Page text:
Tom Brady or Peyton Manning?

January 26, 2011

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[Editor’s note: Brian from BeBetterNow.org (a self improvement web site) follows up his Drew Brees article last week with an article that discusses the relative merits of Tom Brady and Peyton Manning.]

In his recent love-fest article praising Drew Brees, Kosmo made this comment – “Manning will go down as the greatest quarterback of this generation (sorry, Brady, but you’re going to come up short in counting stats, such as passing yards and TDs).

While Brady will come up short to Manning in passing yards and TDs, Manning currently comes up short in playoff record and championship rings. In addition you could look at Winning Percentage by Quarterbacks (there’s a handy sortable column there.) Tom Brady has the highest percentage in NFL history in winning 77.6% of his games. He is 3 percent better than the next best which is Staubach, who is 3% than a guy named Montana. Brady is 10% better than Manning. The difference there between the two is vast.

Manning also had a number of seasons passing to pro-bowl, possibly Hall of Fame quality receivers in Marvin Harrison and Reggie Wayne. Most of Brady’s work has been with no big names. He had two seasons with Moss and three with Wes Welker who, as an undrafted free agent, wasn’t exactly known as a great talent before playing with Brady. Finally Brady doesn’t get the advantage of playing half his games in a dome like Manning does… Brady plays in New England where the elements make passing more difficult. You don’t have to look too much futher than the Greatest Show on Turf or the Saints success of late to see that playing a dome is a different game.

When we look at quarterback efficiency (QB Rating), Brady and Manning are neck and neck with Brady having a slight edge. In addition, Brady has 2 of the top 5 best seasons. You may argue that QB rating is the best statistic. I would agree with that. For example, the statistic of touchdowns for quarterbacks is suspect. How many times have you seen a quarterback throw a 50 yard bomb to see the player get tackled on the 1. The next few plays are typically running plays to get the score. Should that quarterback be rated lower than the one whose receiver didn’t get tackle at the 1? It doesn’t make sense. However, the compenents of completion percentage, yards per attempt and interceptions make sense. Some may argue that interceptions can be deceptive as there are bad bounces, but those should even out for all quarterbacks. It shouldn’t be surprising that while Manning has great TD numbers, Brady has the far better interception numbers.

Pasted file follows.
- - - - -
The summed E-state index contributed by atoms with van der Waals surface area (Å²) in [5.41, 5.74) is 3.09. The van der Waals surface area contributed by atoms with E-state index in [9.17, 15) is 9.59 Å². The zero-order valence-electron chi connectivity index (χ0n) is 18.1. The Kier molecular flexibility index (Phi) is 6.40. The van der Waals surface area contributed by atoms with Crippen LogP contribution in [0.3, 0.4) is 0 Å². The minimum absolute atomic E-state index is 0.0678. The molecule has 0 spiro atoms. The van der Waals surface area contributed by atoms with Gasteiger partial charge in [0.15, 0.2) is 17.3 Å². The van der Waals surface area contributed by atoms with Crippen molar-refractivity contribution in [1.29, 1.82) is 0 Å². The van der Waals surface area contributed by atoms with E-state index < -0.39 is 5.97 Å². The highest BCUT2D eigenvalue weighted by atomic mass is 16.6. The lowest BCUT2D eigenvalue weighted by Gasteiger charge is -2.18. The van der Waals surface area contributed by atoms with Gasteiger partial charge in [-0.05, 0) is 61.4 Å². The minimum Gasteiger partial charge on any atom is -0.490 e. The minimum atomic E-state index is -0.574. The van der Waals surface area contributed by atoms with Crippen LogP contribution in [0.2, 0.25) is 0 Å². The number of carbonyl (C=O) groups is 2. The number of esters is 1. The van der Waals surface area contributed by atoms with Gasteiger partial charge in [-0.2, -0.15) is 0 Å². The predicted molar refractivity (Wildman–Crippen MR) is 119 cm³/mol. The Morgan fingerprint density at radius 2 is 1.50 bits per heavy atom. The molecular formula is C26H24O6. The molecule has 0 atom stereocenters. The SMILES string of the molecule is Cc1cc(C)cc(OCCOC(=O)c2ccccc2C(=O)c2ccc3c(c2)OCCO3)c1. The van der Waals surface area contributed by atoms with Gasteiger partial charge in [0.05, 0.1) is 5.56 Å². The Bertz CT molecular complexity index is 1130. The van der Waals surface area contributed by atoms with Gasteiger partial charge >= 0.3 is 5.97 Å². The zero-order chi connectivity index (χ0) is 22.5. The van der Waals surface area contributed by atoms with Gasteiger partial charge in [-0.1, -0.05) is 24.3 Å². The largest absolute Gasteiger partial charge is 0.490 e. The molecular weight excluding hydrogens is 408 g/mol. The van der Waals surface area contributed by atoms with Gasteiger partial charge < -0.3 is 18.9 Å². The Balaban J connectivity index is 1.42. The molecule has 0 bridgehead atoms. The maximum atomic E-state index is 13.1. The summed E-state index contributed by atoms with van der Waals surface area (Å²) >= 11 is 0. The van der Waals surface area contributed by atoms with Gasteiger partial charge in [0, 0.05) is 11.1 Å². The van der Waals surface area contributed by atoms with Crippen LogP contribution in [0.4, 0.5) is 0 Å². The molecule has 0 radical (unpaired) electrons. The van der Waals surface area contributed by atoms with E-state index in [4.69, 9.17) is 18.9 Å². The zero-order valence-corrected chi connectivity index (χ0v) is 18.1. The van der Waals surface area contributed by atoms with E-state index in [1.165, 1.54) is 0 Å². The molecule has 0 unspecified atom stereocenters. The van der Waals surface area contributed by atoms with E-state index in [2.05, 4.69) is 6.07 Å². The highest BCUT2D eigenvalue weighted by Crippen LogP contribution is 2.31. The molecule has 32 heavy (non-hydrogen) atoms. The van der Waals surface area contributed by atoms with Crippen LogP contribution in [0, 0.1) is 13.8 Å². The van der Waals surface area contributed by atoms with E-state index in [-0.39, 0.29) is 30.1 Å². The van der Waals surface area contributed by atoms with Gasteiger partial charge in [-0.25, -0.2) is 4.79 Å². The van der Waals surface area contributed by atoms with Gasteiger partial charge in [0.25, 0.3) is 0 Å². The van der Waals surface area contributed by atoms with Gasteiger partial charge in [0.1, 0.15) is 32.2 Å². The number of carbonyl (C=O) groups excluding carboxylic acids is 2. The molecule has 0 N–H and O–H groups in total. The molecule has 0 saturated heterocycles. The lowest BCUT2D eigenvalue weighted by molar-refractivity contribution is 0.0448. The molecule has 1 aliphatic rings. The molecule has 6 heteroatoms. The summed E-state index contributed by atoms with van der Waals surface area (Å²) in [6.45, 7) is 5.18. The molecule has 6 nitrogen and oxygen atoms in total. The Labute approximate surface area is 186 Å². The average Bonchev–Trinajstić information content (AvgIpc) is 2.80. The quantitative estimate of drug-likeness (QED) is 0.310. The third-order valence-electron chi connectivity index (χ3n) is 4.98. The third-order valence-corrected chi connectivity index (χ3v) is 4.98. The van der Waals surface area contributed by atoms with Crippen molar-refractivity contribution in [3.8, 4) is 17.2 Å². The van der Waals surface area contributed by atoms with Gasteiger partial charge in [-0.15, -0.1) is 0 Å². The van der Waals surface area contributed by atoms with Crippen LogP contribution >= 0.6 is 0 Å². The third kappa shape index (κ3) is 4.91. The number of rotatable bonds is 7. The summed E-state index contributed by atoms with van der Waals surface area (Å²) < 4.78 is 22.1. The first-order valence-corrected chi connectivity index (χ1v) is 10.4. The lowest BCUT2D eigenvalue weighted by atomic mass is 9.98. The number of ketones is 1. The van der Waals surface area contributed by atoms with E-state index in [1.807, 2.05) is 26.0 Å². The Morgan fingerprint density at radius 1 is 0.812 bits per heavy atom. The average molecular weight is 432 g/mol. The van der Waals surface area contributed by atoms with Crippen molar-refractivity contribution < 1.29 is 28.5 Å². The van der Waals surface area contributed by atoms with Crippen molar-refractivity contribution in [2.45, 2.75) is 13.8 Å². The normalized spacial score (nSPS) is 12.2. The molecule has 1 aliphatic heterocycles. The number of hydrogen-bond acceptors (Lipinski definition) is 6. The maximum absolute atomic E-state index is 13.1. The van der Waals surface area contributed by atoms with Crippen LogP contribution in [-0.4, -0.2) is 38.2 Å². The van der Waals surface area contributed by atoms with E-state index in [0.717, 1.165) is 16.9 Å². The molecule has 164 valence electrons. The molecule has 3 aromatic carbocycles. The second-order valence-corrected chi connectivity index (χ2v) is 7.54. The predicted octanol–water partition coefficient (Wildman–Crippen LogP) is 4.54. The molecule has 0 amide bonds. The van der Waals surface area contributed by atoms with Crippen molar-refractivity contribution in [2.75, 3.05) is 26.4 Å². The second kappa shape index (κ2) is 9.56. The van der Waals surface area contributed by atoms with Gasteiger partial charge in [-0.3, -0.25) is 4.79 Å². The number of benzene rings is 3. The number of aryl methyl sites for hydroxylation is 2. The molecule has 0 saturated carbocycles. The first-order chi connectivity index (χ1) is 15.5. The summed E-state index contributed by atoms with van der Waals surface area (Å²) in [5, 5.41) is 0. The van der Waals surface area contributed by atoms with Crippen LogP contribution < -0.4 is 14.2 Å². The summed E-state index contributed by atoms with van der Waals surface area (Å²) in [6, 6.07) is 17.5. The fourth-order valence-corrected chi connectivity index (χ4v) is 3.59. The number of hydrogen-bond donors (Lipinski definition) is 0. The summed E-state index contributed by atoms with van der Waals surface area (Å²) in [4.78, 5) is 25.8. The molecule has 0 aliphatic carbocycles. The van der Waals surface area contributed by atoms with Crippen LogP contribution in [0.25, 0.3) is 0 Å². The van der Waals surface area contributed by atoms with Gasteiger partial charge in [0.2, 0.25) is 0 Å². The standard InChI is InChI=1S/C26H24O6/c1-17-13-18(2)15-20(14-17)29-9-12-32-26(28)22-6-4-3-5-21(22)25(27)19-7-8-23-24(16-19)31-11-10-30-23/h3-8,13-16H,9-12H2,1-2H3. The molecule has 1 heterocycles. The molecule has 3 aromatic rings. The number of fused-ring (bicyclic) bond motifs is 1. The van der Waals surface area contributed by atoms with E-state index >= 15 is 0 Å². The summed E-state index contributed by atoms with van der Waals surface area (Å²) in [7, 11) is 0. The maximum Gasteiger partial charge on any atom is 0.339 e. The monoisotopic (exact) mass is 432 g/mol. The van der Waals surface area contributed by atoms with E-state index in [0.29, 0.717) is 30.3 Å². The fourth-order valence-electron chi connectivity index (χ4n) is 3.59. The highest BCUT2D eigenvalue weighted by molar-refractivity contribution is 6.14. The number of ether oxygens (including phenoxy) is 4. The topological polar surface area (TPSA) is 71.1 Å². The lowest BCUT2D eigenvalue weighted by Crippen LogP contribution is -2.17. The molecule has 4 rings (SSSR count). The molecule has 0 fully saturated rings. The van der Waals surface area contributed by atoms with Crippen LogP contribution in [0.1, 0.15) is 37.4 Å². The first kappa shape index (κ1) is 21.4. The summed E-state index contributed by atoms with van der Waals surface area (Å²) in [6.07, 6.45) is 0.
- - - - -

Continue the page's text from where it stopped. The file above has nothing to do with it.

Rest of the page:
It seems you can get into the Hall two ways. You can be a Dan Marino win great stats (61,000 yards and 420 TDs), but be considered a post-season failure. You can be a Troy Aikman with a very mediocre stats (32,945 yards, 165 TDs, and a 81.6 QB rating) with three Super Bowl rings. I would suggest that Tom Brady is a more complete player at this point with the ability to put up the stats of Manning in any given season combined with 3 Super Bowl rings.

Quarterbacks and the Hall of Fame

January 21, 2011

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[Editor’s note:  Today’s article is written by Brian from BeBetterNow.org, a site devoted to self improvement. Today, Brian attempts to help me improve myself for telling me why I’m wrong about Drew Brees being a Hall of Famer in our midst.]

Recently Kosmo asked the question Is Drew Brees a Hall of Famer?. In it he brought up some comparisons to Peyton Manning and made a very good case that Brees belongs in the Hall.

Pass Happy NFL and Trust in your QB

Kosmo brought up a great point:

Is Brees a product of a pass-happy era in the NFL? Sure. But there’s a reason why everyone isn’t racking up 4500 passing yards per year. Most coaches don’t trust their quarerback to throw the ball 650 times per year.

It’s worth looking at the pass-happy era of the NFL. The rules for contact have been changed over the years. You can barely touch the quarterback any more. If you get near a receiver it is pass interference. If you are a defensive player and there’s a likelihood of getting pass interference called on you, you naturally are going to play off the receiver a bit more. This gives the quarterbacks more room to complete passes.

If you look at career passer rating you’ll note that 19 of the top 30 are currently active in the league. Four of the remaining 11 retired last year (Bulger, Garcia, Culpepper, and Warner). Clearly passing is easier in this day and age. Interesting fact, Shaun Hill, who has been a back-up his entire career has a better rating than Elway, Aikman, and the aforementioned Staubach. Clearly it is a game where it is easier to get TDs, avoid interceptions, and complete more passes for a longer average. If it is easier to pass in today’s game, it is hard to compare Brees to players of previous eras.